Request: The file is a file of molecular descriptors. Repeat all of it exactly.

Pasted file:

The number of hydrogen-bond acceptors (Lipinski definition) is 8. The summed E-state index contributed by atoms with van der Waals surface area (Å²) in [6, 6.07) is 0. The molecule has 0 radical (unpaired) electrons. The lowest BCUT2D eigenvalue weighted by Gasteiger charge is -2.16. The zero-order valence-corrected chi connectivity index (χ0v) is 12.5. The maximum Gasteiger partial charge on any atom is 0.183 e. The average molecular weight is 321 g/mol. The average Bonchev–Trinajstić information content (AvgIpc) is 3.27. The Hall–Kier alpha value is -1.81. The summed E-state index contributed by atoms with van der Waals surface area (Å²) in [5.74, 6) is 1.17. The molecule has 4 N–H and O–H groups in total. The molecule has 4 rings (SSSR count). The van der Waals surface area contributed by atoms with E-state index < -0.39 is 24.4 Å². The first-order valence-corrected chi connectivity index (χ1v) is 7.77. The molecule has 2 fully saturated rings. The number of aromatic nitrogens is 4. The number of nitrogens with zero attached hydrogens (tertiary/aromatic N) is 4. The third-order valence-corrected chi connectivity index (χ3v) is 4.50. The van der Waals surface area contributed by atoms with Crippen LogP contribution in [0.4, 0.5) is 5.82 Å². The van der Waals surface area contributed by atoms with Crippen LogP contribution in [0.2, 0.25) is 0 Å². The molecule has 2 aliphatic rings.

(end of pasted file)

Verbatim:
The number of hydrogen-bond acceptors (Lipinski definition) is 8. The summed E-state index contributed by atoms with van der Waals surface area (Å²) in [6, 6.07) is 0. The molecule has 0 radical (unpaired) electrons. The lowest BCUT2D eigenvalue weighted by Gasteiger charge is -2.16. The zero-order valence-corrected chi connectivity index (χ0v) is 12.5. The maximum Gasteiger partial charge on any atom is 0.183 e. The average molecular weight is 321 g/mol. The average Bonchev–Trinajstić information content (AvgIpc) is 3.27. The Hall–Kier alpha value is -1.81. The summed E-state index contributed by atoms with van der Waals surface area (Å²) in [5.74, 6) is 1.17. The molecule has 4 N–H and O–H groups in total. The molecule has 4 rings (SSSR count). The van der Waals surface area contributed by atoms with E-state index < -0.39 is 24.4 Å². The first-order valence-corrected chi connectivity index (χ1v) is 7.77. The molecule has 2 fully saturated rings. The number of aromatic nitrogens is 4. The number of nitrogens with zero attached hydrogens (tertiary/aromatic N) is 4. The third-order valence-corrected chi connectivity index (χ3v) is 4.50. The van der Waals surface area contributed by atoms with Crippen LogP contribution in [0.4, 0.5) is 5.82 Å². The van der Waals surface area contributed by atoms with Crippen LogP contribution in [0.2, 0.25) is 0 Å². The molecule has 2 aliphatic rings.